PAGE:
HR, benefits lessons from the 2016 Fort McMurray wildfire

Business continuity planning is integral to being ready to react in an emergency, but few companies find themselves having to deal with a situation on the scale of the 2016 wildfire in Fort McMurray, Alta.

At Benefits Canada‘s Calgary Benefits Summit on Tuesday, Jay Falcone, senior leader for pension and benefits at Syncrude Canada Ltd., told the story of his experience with the wildfire from a human resources perspective. The May 2016 disaster affected the company in many ways. Not only did the entire city evacuate, officials initially told residents to go north of Fort McMurray, which meant people were showing up on the doorsteps of oilsands facilities like Syncrude’s. As a result, it had to resurrect a camp facility to house people.

“It was quite a feat to actually house those individuals for that period of time,” said Falcone, who noted people showed up with their pets as well.

“One person even brought a horse,” he told attendees at the Fairmont Palliser hotel in Calgary.

Read: What is the role of benefits programs in supporting Fort McMurray victims?

The wildfire meant shutting down Syncrude’s plant operations for the first time in its history. Of the 2,500 homes destroyed in the fire, 600 belonged to Syncrude employees, according to Falcone.

From a human resources perspective, safety was the first priority, said Falcone. After that, the company sought to ensure employees’ financial well-being. In Syncrude’s case, that meant reassuring employees about their job security, providing for salary continuance to workers who had scattered across the province and elsewhere and ensuring access to both health and ancillary benefits.

For Syncrude, it was important to live up to the company’s messages that it takes care of its workers, said Falcone. “You’re either going to confirm what you’ve been saying all of these years or you’re going to create a negative memory,” he told the conference.

When it came to financial matters, the company gave each worker a special payment of $2,500, which Falcone said was essentially an advance on employees’ bonuses for the following year, in order to help with the various costs they were facing. For health benefits, it sought to relax the rules around drug claims to ensure people could fill their prescriptions elsewhere. On the subject of ancillary benefits. it found a service provider that could help with some of the difficult situations employees now found themselves in, such as dealing with insurance claims and builders.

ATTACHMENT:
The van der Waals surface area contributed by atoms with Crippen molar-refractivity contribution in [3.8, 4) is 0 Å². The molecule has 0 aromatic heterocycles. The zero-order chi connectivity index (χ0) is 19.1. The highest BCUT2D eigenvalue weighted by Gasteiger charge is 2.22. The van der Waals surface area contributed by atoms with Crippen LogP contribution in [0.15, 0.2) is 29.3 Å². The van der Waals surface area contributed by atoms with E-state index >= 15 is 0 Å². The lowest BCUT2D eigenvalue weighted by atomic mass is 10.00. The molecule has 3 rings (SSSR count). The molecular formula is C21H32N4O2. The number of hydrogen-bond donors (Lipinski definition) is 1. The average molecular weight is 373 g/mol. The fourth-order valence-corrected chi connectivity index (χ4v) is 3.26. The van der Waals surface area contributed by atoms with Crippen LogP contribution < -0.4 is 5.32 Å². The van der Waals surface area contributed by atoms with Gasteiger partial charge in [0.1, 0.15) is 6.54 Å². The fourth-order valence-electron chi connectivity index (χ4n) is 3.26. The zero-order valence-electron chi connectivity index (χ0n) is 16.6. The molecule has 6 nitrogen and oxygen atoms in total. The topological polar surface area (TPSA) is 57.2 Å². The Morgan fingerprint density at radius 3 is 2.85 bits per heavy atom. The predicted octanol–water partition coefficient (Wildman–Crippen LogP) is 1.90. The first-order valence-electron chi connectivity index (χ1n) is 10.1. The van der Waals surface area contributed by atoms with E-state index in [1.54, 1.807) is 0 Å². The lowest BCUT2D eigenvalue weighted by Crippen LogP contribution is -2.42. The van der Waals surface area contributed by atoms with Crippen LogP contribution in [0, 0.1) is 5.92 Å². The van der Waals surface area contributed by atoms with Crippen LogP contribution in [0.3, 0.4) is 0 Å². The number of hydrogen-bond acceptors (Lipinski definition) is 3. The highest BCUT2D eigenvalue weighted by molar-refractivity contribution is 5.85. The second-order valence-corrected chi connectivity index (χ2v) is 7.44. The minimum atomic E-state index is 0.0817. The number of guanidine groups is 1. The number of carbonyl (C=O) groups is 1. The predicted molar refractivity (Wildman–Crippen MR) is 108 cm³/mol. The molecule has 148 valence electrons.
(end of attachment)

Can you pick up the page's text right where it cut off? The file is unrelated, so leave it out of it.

Read: Alberta pension regulator extends filing deadline for Fort McMurray plans

“I kind of realized that nobody provides that,” said Falcone of his efforts to contact other communities that had dealt with major disasters, such as Calgary during its 2013 floods, to see how they had dealt with such issues. In its case, Syncrude offered workers 10 hours of consultation.

As with many human resources issues, communication was key. In Syncrude’s case, company representatives called all employees to check on how they were doing. It also published bulletins and provided information via Twitter. The communication issue provided one of the key lessons Falcone offered up from the experience: ensure employees keep their contact information updated so the company can reach them.

Other key lessons included the importance of mobilizing human resources staff. In Syncrude’s case, that meant finding a place to quickly set up a human resources office in Edmonton. Falcone noted the situation offered the human resources department a chance to prove its strategic value. For Syncrude, staff demonstrated that by contacting retirees who had been at the company from the start in order to leverage their expertise around the extraordinary situation of having to restart a plant.

Read: Should employers offer a climate-related leave policy?

“You just don’t do that at the drop of a hat,” said Falcone of the challenges of shutting the plant down.

“We did it in 24 hours.”